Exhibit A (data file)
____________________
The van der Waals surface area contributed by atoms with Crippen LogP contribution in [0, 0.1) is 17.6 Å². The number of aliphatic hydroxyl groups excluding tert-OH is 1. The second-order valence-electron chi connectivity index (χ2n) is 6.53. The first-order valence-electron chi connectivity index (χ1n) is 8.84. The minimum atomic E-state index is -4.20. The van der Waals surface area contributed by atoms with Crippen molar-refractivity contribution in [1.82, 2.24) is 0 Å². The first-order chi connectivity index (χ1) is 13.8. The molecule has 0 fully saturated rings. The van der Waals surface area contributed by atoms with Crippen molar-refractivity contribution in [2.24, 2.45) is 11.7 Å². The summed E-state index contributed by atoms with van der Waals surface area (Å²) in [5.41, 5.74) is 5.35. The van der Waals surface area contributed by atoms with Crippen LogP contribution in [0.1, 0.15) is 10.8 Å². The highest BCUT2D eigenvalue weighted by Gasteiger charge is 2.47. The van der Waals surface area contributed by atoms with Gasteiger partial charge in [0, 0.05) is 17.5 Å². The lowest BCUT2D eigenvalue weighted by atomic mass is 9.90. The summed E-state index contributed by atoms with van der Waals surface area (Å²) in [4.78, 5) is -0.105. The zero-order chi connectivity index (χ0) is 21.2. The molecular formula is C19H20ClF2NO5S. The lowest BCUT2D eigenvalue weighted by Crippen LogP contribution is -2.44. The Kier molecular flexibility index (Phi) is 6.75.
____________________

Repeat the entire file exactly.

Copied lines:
The van der Waals surface area contributed by atoms with Crippen LogP contribution in [0, 0.1) is 17.6 Å². The number of aliphatic hydroxyl groups excluding tert-OH is 1. The second-order valence-electron chi connectivity index (χ2n) is 6.53. The first-order valence-electron chi connectivity index (χ1n) is 8.84. The minimum atomic E-state index is -4.20. The van der Waals surface area contributed by atoms with Crippen molar-refractivity contribution in [1.82, 2.24) is 0 Å². The first-order chi connectivity index (χ1) is 13.8. The molecule has 0 fully saturated rings. The van der Waals surface area contributed by atoms with Crippen molar-refractivity contribution in [2.24, 2.45) is 11.7 Å². The summed E-state index contributed by atoms with van der Waals surface area (Å²) in [5.41, 5.74) is 5.35. The van der Waals surface area contributed by atoms with Crippen LogP contribution in [0.1, 0.15) is 10.8 Å². The highest BCUT2D eigenvalue weighted by Gasteiger charge is 2.47. The van der Waals surface area contributed by atoms with Gasteiger partial charge in [0, 0.05) is 17.5 Å². The lowest BCUT2D eigenvalue weighted by atomic mass is 9.90. The summed E-state index contributed by atoms with van der Waals surface area (Å²) in [4.78, 5) is -0.105. The zero-order chi connectivity index (χ0) is 21.2. The molecular formula is C19H20ClF2NO5S. The lowest BCUT2D eigenvalue weighted by Crippen LogP contribution is -2.44. The Kier molecular flexibility index (Phi) is 6.75.